Crema at Karitane A trip to North Otago over Easter revealed a few culinary gems worth a visit if you are passing through.
Most of us know about fine merino wool and probably wear the soft, light, warm clothing made from it, but few of us have tasted merino meat.
Chardonnay comes in many styles, from simple unoaked wines whose main attractions are their lovely fruit and crisp finish, to full-on wines oozing toasty oak and buttery nuts.
Dunedin may be known for its Victorian architecture, but architects have continued to design and build remarkable buildings in the South. Charmian Smith looks at an exhibition celebrating southern architecture in the past 100 years.
War memorials abound around the country, often the only markers of localities that sent their young men overseas in service of the British Empire.
In autumn and well into winter, the wild briar bushes that colonise hillsides and wasteland in Central and North Otago are covered with bright red berries called rosehips.
There's something out there, we are just not sure what it is. Charmian Smith discovers that 400 years after Galileo spotted Jupiter's moons, and in the International Year of Astronomy, there is still plenty to discover in outer space.
Pinot gris is one of the most fashionable white wines these days, perhaps because it doesn't seem to have much character of its own so it doesn't call attention to itself and adapts to a wide variety of food.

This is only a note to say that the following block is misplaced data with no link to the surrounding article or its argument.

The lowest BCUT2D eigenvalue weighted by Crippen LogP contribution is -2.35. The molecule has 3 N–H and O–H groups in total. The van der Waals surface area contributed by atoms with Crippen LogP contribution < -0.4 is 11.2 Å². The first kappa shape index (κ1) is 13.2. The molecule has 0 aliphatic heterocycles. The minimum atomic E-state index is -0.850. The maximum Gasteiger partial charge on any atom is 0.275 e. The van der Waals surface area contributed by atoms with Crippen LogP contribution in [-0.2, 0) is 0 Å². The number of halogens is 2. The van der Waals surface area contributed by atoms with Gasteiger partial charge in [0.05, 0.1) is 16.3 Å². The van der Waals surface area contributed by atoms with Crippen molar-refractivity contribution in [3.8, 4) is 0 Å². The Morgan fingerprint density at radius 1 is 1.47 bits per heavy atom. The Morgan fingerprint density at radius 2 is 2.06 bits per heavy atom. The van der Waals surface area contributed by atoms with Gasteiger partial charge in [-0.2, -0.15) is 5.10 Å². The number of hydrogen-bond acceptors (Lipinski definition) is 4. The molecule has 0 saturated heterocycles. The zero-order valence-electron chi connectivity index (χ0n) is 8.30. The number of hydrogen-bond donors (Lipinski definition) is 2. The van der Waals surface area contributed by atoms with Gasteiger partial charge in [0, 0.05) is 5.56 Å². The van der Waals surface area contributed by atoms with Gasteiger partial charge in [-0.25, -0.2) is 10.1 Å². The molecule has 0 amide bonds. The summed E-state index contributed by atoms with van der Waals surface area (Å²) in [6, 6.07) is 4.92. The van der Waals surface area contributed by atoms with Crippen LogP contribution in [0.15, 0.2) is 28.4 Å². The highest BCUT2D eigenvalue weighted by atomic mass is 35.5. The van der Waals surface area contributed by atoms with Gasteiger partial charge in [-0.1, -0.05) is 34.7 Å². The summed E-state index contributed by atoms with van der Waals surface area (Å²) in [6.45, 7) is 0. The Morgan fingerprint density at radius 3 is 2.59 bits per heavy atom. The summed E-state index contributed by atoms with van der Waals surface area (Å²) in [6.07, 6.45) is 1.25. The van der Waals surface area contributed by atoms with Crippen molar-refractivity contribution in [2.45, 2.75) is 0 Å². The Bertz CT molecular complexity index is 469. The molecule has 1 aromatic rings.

The smell of baking wafting through the house is one of the most comforting homely aromas, and it's in the air again. Charmian Smith talks to Allyson Gofton about the resurgence in home baking.
For an island nation surrounded by oceans which still have some fish, we are remarkably conservative when it comes to buying and eating it, although those who like to spend the odd day in a boat or on the rocks and catch fish themselves may be different.
Firmly rooted in the south, Dunedin author Laurence Fearnley's third novel in a southern trilogy has just been published. She talks to Charmian Smith about the appeal of southern New Zealand's small towns for a writer.
We're all familiar with the regular cuts of steak - rib eye, fillet, rump, and so on, but there's a new one around - the flat iron steak, named because it looks a bit like the shape of an iron.
When you research your family history, you are bound to come across skeletons in the cupboard and unattractive ancestors, as well as poignant stories and funny moments. Charmian Smith talks to British writer Ann Thwaite about Passageways, the story of her New Zealand family.
Wine competition results are big news - for the wineries that win trophies, medals or recommendations.
Fruit flavours vary from stone fruit such as peaches, or citrus such as lemon or grapefruit, or tropical fruit like golden kiwifruit or pineapple.
As I sniffed and tasted these pinot noirs all sorts of things popped into my mind - aromas of raw potato, linseed oil, fresh engine oil, salmon skin, rubber, brown sugar, coffee and toast, as well as spice and berries, plums and cherries, elderberries and the forest floor. What a complex wine pinot noir can be!